Poetry Centre

2018 Winners and shortlist

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    Announcing the winners of the Oxford Brookes International Poetry Competition, 2018!

    We are delighted to announce the winners of our competition, which this year was judged by the award-winning poet and editor Kayo Chingonyi. Two top prizes of £1,000 were on offer in a competition that seeks to celebrate the great diversity of poetry being written in English all over the world. We would like to warmly thank all the poets who entered!

    Poems were submitted in two categories: EAL category (open to all poets over 18 years of age who speak English as an Additional Language), and Open category (open to all poets over 18 years of age). You can find the list of winners and the shortlisted poets below, as well as the judge’s report by Kayo Chingonyi.

    Kayo’s first full-length collection, Kumukanda (Chatto & Windus), won the prestigious £30,000 Dylan Thomas award for the best literary work by an author aged thirty-nine or under. He is a fellow of the Complete Works programme for diversity and quality in British Poetry and the author of two pamphlets, Some Bright Elegance (Salt, 2012) and The Colour of James Brown’s Scream (Akashic, 2016). He was awarded the Geoffrey Dearmer Prize, was Associate Poet at the Institute of Contemporary Arts from Autumn 2015 to Spring 2016 and co-edited issue 62 of Magma Poetry and the Autumn 2016 edition of The Poetry Review. He is poetry editor for The White Review.

    Many congratulations to the winners and those poets shortlisted! We will be holding a prizegiving ceremony at Oxford Brookes University on the evening of Thursday 15 November, which will feature readings from the winning poets and from Kayo Chingonyi as well. So do join us for what promises to be a wonderful evening! Everyone - whether you entered the competition or not - is welcome to attend. Please just register (for free) on this page.


    Open category

    EAL category


    • 'Girl Poets' by Polly Atkin
    • 'All Souls’ Day, Masham' by Geraldine Clarkson
    • 'The Swans' by Lauren Colley
    • 'Richey Edwards Driving Home, February 1995' by Jonathan Edwards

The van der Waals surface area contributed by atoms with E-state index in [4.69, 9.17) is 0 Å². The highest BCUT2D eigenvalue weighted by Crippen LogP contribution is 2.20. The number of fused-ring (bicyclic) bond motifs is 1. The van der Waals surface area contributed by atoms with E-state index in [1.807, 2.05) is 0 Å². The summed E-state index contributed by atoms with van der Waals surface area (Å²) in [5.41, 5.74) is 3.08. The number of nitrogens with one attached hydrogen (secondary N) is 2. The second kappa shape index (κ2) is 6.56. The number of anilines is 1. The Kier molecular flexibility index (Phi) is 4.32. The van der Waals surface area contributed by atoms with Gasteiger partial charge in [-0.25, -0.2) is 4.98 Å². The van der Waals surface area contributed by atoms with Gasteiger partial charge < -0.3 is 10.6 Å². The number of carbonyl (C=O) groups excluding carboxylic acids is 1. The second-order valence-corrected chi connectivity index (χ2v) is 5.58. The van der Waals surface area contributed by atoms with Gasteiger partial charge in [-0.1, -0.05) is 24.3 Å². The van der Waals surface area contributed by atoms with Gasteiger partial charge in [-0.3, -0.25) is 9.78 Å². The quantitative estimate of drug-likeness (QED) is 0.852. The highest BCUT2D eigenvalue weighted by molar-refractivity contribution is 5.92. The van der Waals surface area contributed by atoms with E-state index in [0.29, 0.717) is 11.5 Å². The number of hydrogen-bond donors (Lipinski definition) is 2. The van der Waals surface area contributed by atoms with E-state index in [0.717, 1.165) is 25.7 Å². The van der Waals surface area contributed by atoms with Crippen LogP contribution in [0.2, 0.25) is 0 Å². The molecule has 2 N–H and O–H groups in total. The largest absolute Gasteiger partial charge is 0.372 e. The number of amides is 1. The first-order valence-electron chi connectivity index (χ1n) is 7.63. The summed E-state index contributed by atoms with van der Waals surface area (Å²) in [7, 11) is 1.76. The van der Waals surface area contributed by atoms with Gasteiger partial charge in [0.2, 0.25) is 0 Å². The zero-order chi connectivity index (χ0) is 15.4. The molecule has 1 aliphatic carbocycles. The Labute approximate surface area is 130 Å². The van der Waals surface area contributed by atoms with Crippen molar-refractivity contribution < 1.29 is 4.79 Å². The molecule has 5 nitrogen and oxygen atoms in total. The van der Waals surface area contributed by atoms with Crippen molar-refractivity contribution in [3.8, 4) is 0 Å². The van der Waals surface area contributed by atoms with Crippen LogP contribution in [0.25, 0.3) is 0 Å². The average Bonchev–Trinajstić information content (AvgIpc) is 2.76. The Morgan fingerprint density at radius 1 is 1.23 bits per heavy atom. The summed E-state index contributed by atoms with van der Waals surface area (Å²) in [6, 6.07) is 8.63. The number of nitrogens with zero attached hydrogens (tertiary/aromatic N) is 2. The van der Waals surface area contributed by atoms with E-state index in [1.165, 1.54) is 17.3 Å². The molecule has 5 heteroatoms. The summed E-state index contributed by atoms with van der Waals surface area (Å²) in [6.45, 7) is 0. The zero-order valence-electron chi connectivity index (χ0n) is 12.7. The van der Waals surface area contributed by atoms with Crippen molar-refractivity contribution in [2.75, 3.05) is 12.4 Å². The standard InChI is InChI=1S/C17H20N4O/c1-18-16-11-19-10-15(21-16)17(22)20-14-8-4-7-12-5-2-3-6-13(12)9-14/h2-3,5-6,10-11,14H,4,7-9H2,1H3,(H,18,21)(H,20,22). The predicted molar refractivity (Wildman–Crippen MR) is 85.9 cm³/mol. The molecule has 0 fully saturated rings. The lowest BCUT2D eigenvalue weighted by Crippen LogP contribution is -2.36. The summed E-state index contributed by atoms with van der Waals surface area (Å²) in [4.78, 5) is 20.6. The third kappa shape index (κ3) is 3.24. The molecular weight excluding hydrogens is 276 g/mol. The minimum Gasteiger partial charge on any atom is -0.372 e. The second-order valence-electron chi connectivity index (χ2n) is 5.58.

• 'Revisionist' by Carlos Andrés Gómez
    • 'Counting Cars' by Onjezani Kenani
    • 'She is at a funeral. In the evening I do not hear from her' by Simon Murphy
    • 'Touching Base' by Judith Rawnsley
    • 'Walk With Me' by Roger Robinson
    • 'sound of August' by Sevda Salayeva
    • 'Losing my virginity to Frankie Goes to Hollywood' by Di Slaney

    Judge’s Report

    There is a durability to a good poem that I find endlessly inspiring. Here we are beset by so many pressures on our attention and still a line of poetry, a turn of phrase, can stop us in our tracks. In reading this year’s selection of poems for the Oxford Brookes International Poetry Competition I was struck by how many of the poems proceeded with assurance, wedging themselves in my mind. In particular I was moved by the clarity of the writing as well as what these poems seem to say about the wider environment that is giving shape and space to poetry at the moment. Some of the poems I read collapsed and interrogated the act of poetry writing to frame questions about how and why we write in the ways we do; others revelled in wordplay, placing sonic patterns at the heart of the poem’s argument; elsewhere the narrative impulse was celebrated in poems that foreground, or eschew, story. In the end, the poems I chose as winners in each category were those that seemed to me exceptional examples among their field of the ways a poem builds its own logic under the right steam.

    I have decided to award first place in the open category to ‘Coronary’, a poem which is movingly precise in its evocation of guilt. The poet exhibits an understated but nonetheless impressive flair. There is not a word wasted in this poem and it carries the hallmarks that make a memorable poem feel like it has always existed. The second place poem in the open category, ‘Bugs’, unsettles and haunts its reader. There is a well-wrought quality to the poem which is illustrated in particular by the endurance of the central metaphor, the poet’s confidence in the reader’s capacity for interpretation, and the propulsive flow of the poem’s syntax. I cannot get the image of a ‘gauntlet’ of bugs out of my head. I wish to award a Special Commendation to ‘Ionian’, a deceptively simple account of origins that feels both contemporary and arcane in its frequent recourse to the language of myth.

    In the EAL category there was a great deal of variety such that choosing between the poems was difficult. The first place poem, ‘Jean Rhys’, was striking on first reading because it moved in such an unexpected way. On reading the poem a number of times I was beguiled by its idiosyncrasies; a tendency towards fragmentation; a polyvocal sensibility; the poem’s ambivalence towards neat rhetorical ‘strategies’. It is helpful to be reminded that language cannot be used as a utensil and often has its own designs and this poem is an exemplary affirmation of this. I read, in both categories, a number of poems that riff on other poems and the second place poem in the EAL category, ‘Sweet Like A Bao’, takes this impulse and extends it to become a piece reflecting on how we subvert received tropes and, thereby, refresh our notions of ‘representational’ writing about place. With its cumulative, insistent, form the poem creates a finely woven, expansive, picture. I decided to award a Special Commendation to ‘Lune’, a poem underscored by an insistent musicality that places the sound and texture of the words in the foreground in a manner that is finely balanced so as to eke out the resonances of each word.